CA Takes Measured Workload Pricing into VSE Territory

CA last week announced a sub-capacity pricing initiative for VSE that helps bring that platform up to speed with its flashier sibling z/OS

As operating environments go, IBM Corp.’s venerable Disk Operating System/Virtual Storage Extended (VSE) hasn’t been considered sexy in years.

Being unsexy isn’t always disadvantageous, of course—especially in the steady-as-she-goes world of mainframe computing. But when it comes to new ideas like sub-capacity pricing, VSE’s unsexiness has often translated into tardiness. Last week, Computer Associates International Inc. (CA) announced a new sub-capacity pricing initiative for VSE that it says helps bring that platform up to speed, so to speak, with its flashier big brother, z/OS.

VSE has been a survivor. Today, it’s still widely used to support mission-critical workloads. It’s even been brought into the “z” age, in the form of Big Blue’s z/VSE variant. But VSE (like z/OS) can be an expensive proposition, especially with respect to workload pricing.

Over the last few years, Big Blue has done much to make pricing on its mainframe systems more affordable. Nearly five years ago, for example, IBM announced Variable Workload License Charges (VWLC) for zSeries and z/OS, followed—in late 2001—by its now ubiquitous Sub-Capacity Reporting Tool (SCRT). (Plans for a capacity-monitoring program, called IBM License Manager, were scrapped, after much gnashing of teeth.)

Most sub-capacity licensing activity has centered on z/OS—and rightly so, since VWLC isn’t supported on any other platform—but users of other IBM operating environments have a definite need for workload licensing capabilities, too. To that end, Computer Associates—which announced its first sub-capacity pricing program, FlexSelect, only eight months ago—last week announced the extension of FlexSelect to the VSE environment.

Although VWLC isn’t available for VSE, IBM does support Flat Workload License Charging (FWLC) for users of that operating environment. It’s this metric that CA is supporting with the VSE version of its FlexSelect sub-capacity pricing program.

Mark Combs, senior vice-president of corporate pricing with CA, says the VSE version of FlexSelect fulfills a promise CA made when it delivered the z/OS flavor of that program last October.

“This announcement is an extension of that program to the customers who run the VSE operating system,” he says. “[It supports] licensing based on the measured usage of the system, not based on the total capacity of the system. It’s intended to provide more flexibility to customers so that they don’t have to predict in advance what their usage patterns are going to be.”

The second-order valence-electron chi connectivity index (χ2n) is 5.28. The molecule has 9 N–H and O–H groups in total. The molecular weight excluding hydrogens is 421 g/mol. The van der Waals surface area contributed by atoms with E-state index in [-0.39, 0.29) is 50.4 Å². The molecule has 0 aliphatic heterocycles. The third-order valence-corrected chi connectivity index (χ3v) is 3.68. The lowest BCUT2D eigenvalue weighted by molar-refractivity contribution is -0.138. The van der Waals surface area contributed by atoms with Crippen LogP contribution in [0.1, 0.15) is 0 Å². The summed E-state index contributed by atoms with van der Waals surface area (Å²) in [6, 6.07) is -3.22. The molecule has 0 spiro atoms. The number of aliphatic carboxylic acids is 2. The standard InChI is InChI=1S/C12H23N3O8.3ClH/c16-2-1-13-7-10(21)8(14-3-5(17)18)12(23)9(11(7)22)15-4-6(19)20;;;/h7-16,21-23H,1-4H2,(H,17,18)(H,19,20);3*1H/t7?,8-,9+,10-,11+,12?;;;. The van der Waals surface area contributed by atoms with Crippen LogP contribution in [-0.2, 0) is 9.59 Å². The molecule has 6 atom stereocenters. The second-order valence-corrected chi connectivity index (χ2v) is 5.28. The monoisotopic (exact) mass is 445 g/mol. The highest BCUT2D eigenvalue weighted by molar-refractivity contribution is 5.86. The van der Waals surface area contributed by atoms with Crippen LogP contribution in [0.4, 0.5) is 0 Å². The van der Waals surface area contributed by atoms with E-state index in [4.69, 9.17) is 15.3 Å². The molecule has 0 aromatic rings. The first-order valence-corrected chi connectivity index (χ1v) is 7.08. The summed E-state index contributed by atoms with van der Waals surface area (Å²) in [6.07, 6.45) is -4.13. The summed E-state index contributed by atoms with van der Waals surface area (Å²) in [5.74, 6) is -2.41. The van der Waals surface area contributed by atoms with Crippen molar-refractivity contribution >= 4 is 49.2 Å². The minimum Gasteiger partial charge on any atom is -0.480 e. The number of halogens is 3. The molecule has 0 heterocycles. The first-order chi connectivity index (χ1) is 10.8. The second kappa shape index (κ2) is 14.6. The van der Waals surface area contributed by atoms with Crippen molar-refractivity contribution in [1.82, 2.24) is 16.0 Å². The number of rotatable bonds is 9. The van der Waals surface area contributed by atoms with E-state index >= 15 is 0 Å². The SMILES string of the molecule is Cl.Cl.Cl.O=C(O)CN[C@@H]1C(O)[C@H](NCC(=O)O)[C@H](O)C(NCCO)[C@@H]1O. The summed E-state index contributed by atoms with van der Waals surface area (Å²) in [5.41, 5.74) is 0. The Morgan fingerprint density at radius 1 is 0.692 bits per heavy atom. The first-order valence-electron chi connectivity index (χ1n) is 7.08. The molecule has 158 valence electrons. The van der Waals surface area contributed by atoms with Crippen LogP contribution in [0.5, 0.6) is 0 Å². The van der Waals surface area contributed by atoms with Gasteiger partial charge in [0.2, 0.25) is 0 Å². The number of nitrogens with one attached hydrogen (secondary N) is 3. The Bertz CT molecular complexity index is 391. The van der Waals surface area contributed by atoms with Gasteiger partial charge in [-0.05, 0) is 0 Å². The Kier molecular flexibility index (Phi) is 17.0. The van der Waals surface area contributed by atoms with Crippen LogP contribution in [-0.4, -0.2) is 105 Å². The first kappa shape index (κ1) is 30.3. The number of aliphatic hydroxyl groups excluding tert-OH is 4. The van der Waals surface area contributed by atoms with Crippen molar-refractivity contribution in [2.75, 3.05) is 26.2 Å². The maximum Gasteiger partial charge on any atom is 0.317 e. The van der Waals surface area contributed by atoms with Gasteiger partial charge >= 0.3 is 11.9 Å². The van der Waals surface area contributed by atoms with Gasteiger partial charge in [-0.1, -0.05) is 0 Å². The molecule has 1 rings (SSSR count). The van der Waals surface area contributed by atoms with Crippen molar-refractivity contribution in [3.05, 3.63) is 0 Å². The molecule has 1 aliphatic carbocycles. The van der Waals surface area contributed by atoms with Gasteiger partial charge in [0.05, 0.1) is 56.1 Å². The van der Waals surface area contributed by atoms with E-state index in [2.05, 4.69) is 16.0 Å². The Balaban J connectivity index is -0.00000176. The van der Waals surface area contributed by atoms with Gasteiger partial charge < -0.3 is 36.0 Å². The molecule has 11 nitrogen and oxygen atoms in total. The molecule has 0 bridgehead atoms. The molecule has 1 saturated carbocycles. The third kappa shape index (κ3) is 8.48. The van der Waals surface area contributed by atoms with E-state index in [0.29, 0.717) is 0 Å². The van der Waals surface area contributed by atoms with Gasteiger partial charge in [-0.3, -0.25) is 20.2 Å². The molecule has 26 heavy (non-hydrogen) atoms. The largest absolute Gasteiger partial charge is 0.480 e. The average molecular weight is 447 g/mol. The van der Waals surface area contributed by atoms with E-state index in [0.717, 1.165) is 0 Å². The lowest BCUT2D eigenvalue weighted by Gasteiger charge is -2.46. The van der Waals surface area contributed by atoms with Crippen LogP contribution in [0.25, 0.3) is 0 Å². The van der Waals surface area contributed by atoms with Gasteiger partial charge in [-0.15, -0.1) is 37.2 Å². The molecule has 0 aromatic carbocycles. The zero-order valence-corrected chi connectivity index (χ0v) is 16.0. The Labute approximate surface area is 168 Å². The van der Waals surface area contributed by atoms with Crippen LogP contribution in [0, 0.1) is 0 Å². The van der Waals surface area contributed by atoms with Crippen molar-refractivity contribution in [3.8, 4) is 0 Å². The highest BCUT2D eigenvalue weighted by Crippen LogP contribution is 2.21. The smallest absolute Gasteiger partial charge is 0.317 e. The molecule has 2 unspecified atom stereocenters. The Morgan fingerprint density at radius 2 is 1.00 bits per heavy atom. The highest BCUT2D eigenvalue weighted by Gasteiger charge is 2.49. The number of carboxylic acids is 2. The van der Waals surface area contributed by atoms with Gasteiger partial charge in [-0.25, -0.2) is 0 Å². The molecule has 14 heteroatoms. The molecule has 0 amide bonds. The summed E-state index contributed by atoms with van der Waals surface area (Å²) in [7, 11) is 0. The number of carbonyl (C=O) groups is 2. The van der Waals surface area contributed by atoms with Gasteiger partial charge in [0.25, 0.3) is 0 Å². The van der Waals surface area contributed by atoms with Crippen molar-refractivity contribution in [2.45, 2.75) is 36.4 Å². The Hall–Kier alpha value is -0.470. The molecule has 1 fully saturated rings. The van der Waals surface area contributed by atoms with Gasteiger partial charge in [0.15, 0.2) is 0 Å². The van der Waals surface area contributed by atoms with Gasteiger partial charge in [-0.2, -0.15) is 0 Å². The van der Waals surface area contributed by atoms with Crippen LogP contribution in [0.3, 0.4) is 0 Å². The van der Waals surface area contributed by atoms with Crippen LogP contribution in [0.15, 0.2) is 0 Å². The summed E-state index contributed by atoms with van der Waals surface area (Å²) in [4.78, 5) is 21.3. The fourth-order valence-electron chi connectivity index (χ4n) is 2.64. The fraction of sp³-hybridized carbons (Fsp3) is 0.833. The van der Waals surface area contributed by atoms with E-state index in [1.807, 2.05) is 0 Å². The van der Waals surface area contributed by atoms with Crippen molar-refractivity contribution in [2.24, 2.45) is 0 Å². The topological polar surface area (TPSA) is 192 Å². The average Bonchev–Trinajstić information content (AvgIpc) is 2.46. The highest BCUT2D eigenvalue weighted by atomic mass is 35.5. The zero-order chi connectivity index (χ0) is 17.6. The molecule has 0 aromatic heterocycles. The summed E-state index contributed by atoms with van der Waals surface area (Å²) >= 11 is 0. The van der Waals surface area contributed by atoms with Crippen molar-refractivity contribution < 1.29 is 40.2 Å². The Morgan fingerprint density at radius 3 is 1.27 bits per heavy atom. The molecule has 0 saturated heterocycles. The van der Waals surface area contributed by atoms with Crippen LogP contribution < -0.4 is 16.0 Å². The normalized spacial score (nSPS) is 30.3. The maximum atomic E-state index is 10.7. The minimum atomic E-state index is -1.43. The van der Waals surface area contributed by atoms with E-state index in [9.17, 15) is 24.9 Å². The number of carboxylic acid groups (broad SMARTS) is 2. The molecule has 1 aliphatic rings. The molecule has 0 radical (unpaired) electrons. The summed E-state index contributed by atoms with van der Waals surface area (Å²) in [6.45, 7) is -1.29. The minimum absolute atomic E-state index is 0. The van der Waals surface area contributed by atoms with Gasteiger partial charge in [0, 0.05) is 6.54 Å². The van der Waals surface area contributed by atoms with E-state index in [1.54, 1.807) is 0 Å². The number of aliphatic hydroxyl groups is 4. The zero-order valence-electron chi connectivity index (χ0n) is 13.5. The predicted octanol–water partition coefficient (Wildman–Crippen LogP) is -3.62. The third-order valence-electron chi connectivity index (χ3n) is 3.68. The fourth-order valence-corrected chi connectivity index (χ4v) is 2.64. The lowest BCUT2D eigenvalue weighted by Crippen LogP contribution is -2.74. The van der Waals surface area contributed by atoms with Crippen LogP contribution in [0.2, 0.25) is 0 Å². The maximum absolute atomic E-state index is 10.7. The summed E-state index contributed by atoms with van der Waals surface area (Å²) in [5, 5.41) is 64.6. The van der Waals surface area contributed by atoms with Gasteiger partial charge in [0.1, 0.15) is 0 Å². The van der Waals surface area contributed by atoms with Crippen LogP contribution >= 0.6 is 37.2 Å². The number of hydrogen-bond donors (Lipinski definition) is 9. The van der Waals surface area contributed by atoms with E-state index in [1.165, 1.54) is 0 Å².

Under the terms of CA’s FlexSelect program, baseline utilization is charged at a baseline cost, with additional utilization charged according to a pre-determined on-demand scale. Customers can choose from among several performance-measurement or resource-monitoring tools CA has approved for FlexSelect.

For example, a VSE customer with 40 MIPS might be using only half that capacity, keeping the extra juice in reserve, perhaps to accommodate future growth or seasonal spikes in demand. Under traditional CA’s traditional VSE licensing arrangement, they’d nevertheless pay for the full capacity (40 MIPS) of that mainframe; under FlexSelect’s measured workload pricing metric, however, customers pay only for the capacity they actually use.

According to Combs, VSE is still extensively used in small- and medium-size enterprise environments. As a result, he speculates, measured-workload pricing will be eagerly embraced by many of these customers, who can now proceed with upgrades without worrying about paying for capacity that they’re not using. Similarly, he says, customers who have existing CPU- or MIPS-based licenses with CA can convert them over to FlexSelect, too.

“We’re responding to customer requests. In some cases we’re a little bit ahead of the market, especially on the VSE side, because it tends to be more conservative, but I suspect that we’ll see a lot of interest, regardless,” he concludes. “The uptake is probably not going to be quite as fast just because the sales [of VSE software solutions] aren’t moving as fast, though.”

About the Author

Stephen Swoyer is a Nashville, TN-based freelance journalist who writes about technology.

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